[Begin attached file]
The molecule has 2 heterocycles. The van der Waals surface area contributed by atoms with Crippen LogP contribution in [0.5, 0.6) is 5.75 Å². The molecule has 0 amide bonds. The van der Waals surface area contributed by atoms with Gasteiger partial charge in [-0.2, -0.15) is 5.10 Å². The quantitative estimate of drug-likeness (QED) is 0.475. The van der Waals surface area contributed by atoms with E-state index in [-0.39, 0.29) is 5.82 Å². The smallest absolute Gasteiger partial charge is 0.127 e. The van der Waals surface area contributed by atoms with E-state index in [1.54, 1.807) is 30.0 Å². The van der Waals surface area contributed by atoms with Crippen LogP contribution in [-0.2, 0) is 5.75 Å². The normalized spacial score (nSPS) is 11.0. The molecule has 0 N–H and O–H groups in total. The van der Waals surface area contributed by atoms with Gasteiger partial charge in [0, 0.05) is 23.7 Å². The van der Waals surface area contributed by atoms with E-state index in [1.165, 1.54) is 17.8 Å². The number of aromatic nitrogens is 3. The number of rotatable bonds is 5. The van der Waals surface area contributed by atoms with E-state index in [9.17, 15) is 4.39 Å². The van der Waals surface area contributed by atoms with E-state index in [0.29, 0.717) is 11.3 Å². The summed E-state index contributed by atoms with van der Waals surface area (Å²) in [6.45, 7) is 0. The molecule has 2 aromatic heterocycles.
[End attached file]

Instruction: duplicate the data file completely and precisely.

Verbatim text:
The molecule has 2 heterocycles. The van der Waals surface area contributed by atoms with Crippen LogP contribution in [0.5, 0.6) is 5.75 Å². The molecule has 0 amide bonds. The van der Waals surface area contributed by atoms with Gasteiger partial charge in [-0.2, -0.15) is 5.10 Å². The quantitative estimate of drug-likeness (QED) is 0.475. The van der Waals surface area contributed by atoms with E-state index in [-0.39, 0.29) is 5.82 Å². The smallest absolute Gasteiger partial charge is 0.127 e. The van der Waals surface area contributed by atoms with E-state index in [1.54, 1.807) is 30.0 Å². The van der Waals surface area contributed by atoms with Crippen LogP contribution in [-0.2, 0) is 5.75 Å². The normalized spacial score (nSPS) is 11.0. The molecule has 0 N–H and O–H groups in total. The van der Waals surface area contributed by atoms with Gasteiger partial charge in [0, 0.05) is 23.7 Å². The van der Waals surface area contributed by atoms with E-state index in [1.165, 1.54) is 17.8 Å². The number of aromatic nitrogens is 3. The number of rotatable bonds is 5. The van der Waals surface area contributed by atoms with E-state index in [9.17, 15) is 4.39 Å². The van der Waals surface area contributed by atoms with E-state index in [0.29, 0.717) is 11.3 Å². The summed E-state index contributed by atoms with van der Waals surface area (Å²) in [6.45, 7) is 0. The molecule has 2 aromatic heterocycles.